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Liquidation of Penn Treaty could trigger 'ultimate insolvency'

Thepending liquidation of PennTreaty Network America Insurance Co. and American Network InsuranceCo., collectively known as Penn Treaty, is gearing up to be the largest-everinsolvency in the U.S. insurance industry, with hefty projected liabilities forsome states and projected shortfalls that are not yet public, according toindustry and guaranty association memos.

A chart ofstate-by-state data on estimated assets and liabilities in a post-liquidationscenario prepared by a leading long-term care insurance actuary projects thatmany states are facing towering net liabilities for LTC policyholders for thePenn Treaty companies. The two related companies, Penn Treaty Network AmericaInsurance Co. (PTNA) and American Network Insurance Co. (ANIC), are beinghandled together.

InCalifornia alone, net liabilities are estimated at about $382.2 million,according to one calculation. Florida is facing net liabilities of nearly$354.0 million while Arizona, New Jersey, Pennsylvania, Texas, Virginia andWashington State each show net liabilities north of $100 million.

Thetotal net liabilities of all the states were calculated at more than $2.58billion. On a gross basis, the amount is over $3 billion, excluding assets.However, PTNA is projectedto run out of assets in 2018, and the much smaller ANIC is projectedto run out of assets in 2023, according to court filings by the Pennsylvaniainsurance commissioner.

Theprojections were provided in a June 16 memo to the National Organization ofLife and Health Guaranty Associations officials. Its author, Vincent Bodnar,chief actuary of consultancy the Long Term Care Group Inc., is serving as aconsultant to the NOLHGA Task Force on Penn Treaty/ANIC, NOLHGA director ofcommunications Sean McKenna said.

Bodnarsaid the values in the chart he created are estimates of potential guarantyassociation covered net liabilities if the companies were placed intoliquidation at year-end 2015. The net liabilities are the difference betweenthe gross liabilities of the combined PTNA and ANIC, which include projectedclaims, administrative costs and premiums, minus their assets. The gross andnet liabilities reflect only the coverage up to the state caps on the guarantyfunds.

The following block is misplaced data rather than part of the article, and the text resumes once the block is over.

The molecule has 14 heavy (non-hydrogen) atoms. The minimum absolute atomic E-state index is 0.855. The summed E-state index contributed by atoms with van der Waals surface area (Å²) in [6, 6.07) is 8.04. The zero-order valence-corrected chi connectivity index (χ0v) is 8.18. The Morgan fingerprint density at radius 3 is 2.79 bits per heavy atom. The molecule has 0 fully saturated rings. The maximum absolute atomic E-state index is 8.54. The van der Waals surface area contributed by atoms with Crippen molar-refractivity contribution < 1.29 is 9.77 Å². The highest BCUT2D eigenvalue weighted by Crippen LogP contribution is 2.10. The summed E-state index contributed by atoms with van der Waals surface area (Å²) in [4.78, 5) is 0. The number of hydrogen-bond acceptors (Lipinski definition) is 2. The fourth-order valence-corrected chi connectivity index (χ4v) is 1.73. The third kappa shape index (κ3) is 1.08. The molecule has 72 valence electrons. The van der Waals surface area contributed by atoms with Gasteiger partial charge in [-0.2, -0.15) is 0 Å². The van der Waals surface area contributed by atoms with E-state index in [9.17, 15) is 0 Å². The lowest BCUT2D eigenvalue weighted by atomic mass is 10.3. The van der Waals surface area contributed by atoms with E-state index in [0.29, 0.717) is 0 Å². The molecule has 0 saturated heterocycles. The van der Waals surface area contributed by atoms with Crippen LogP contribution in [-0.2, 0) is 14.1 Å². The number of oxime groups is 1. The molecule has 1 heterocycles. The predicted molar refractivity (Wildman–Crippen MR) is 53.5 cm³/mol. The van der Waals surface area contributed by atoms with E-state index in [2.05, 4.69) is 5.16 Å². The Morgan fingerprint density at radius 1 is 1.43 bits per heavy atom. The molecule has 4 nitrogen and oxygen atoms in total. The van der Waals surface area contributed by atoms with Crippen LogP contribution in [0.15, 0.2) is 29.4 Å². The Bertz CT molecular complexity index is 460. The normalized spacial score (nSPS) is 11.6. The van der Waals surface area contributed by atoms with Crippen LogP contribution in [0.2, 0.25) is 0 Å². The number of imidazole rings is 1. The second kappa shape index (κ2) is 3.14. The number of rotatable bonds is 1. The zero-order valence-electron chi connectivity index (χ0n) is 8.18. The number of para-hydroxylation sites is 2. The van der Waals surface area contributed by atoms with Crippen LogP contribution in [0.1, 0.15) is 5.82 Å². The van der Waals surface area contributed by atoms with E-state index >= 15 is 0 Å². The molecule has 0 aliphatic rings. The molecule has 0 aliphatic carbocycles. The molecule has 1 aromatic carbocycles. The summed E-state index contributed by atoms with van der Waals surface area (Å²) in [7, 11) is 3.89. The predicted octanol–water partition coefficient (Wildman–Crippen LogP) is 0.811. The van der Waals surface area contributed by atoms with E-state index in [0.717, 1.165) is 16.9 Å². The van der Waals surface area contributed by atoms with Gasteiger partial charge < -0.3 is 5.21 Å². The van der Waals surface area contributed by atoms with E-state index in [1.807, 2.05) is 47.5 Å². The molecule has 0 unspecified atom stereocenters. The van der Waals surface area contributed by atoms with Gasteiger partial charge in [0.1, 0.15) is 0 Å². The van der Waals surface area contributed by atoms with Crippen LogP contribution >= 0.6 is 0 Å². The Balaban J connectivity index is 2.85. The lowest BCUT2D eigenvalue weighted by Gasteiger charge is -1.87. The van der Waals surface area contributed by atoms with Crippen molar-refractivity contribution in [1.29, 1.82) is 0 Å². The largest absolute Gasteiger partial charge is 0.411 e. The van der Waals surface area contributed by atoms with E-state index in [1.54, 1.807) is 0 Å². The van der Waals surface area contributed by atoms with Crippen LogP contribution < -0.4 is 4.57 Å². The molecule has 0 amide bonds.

Bodnaracknowledged that there will be a gap between what the guaranty associationswill be able to cover and what policyholders are due. He said he had quantifiedit but was not at liberty to share the calculated amount. One lawyer whostudies insurance insolvencies says it will be a "tragedy."

Insolvency could hit somestates hard

Forexample, many state limits top out at $300,000 in coverage and, while some LTCpolicies may cover up to $160,000, some offered unlimited benefits when theywere underwritten. The companies that wrote these policies did not count onlow? policy lapse rate?s?, the longevity of the policyholders and the depressedinterest rate environment, observers have noted. ?The cost of a nursing home isabout $92,000 per year now, according to presentations made at a Genworth LTCconference in Washington, D.C. on Sept. 22.

PTNAis insolvent by morethan $3.82 billion, an amount that "will deepen over time," accordingto the July 27 liquidation petition by the Pennsylvania insurance commissioner.ANIC is insolvent by more than $511 million, and that insolvency will alsodeepen over time, stated the liquidation petition for ANIC, also filed July 27.

Thisis going to "sock the big states pretty hard," but there will be ashape and time horizon to the liabilities, said the lawyer source.

Thisperson said the situation could go off "like a nuclear bomb," sincePenn Treaty's insolvency is so big, and is in an insurance segment not used tohandling insolvencies or very long-tail claims of uncertain duration anduncertain amounts.